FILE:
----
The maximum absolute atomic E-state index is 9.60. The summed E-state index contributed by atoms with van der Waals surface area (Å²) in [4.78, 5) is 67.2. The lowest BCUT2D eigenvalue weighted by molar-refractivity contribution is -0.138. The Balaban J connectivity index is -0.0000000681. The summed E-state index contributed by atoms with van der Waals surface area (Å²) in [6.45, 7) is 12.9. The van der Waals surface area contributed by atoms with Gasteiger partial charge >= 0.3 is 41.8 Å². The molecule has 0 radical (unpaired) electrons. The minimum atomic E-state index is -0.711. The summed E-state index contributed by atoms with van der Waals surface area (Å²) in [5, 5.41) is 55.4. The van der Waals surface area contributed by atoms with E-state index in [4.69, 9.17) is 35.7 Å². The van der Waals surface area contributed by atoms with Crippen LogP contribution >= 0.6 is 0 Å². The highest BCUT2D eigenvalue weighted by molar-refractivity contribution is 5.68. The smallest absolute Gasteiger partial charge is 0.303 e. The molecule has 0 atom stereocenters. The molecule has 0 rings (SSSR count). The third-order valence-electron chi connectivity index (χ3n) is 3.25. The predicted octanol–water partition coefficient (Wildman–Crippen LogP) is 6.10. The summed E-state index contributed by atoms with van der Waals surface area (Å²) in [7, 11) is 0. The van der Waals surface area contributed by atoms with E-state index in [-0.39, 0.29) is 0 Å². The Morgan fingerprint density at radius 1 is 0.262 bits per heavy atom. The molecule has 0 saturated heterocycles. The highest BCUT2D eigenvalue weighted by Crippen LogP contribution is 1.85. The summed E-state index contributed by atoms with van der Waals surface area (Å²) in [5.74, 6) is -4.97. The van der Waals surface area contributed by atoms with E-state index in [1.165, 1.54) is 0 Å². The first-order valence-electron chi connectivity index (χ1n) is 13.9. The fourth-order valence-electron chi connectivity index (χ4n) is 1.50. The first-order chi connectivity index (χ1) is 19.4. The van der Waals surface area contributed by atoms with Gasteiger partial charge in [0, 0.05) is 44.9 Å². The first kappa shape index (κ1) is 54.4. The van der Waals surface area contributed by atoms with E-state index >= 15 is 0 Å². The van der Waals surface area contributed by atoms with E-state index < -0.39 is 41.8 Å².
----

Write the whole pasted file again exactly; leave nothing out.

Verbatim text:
The maximum absolute atomic E-state index is 9.60. The summed E-state index contributed by atoms with van der Waals surface area (Å²) in [4.78, 5) is 67.2. The lowest BCUT2D eigenvalue weighted by molar-refractivity contribution is -0.138. The Balaban J connectivity index is -0.0000000681. The summed E-state index contributed by atoms with van der Waals surface area (Å²) in [6.45, 7) is 12.9. The van der Waals surface area contributed by atoms with Gasteiger partial charge >= 0.3 is 41.8 Å². The molecule has 0 radical (unpaired) electrons. The minimum atomic E-state index is -0.711. The summed E-state index contributed by atoms with van der Waals surface area (Å²) in [5, 5.41) is 55.4. The van der Waals surface area contributed by atoms with E-state index in [4.69, 9.17) is 35.7 Å². The van der Waals surface area contributed by atoms with Crippen LogP contribution >= 0.6 is 0 Å². The highest BCUT2D eigenvalue weighted by molar-refractivity contribution is 5.68. The smallest absolute Gasteiger partial charge is 0.303 e. The molecule has 0 atom stereocenters. The molecule has 0 rings (SSSR count). The third-order valence-electron chi connectivity index (χ3n) is 3.25. The predicted octanol–water partition coefficient (Wildman–Crippen LogP) is 6.10. The summed E-state index contributed by atoms with van der Waals surface area (Å²) in [7, 11) is 0. The van der Waals surface area contributed by atoms with E-state index in [-0.39, 0.29) is 0 Å². The Morgan fingerprint density at radius 1 is 0.262 bits per heavy atom. The molecule has 0 saturated heterocycles. The highest BCUT2D eigenvalue weighted by Crippen LogP contribution is 1.85. The summed E-state index contributed by atoms with van der Waals surface area (Å²) in [5.74, 6) is -4.97. The van der Waals surface area contributed by atoms with E-state index in [1.165, 1.54) is 0 Å². The first-order valence-electron chi connectivity index (χ1n) is 13.9. The fourth-order valence-electron chi connectivity index (χ4n) is 1.50. The first-order chi connectivity index (χ1) is 19.4. The van der Waals surface area contributed by atoms with Gasteiger partial charge in [0, 0.05) is 44.9 Å². The first kappa shape index (κ1) is 54.4. The van der Waals surface area contributed by atoms with E-state index >= 15 is 0 Å². The van der Waals surface area contributed by atoms with E-state index < -0.39 is 41.8 Å².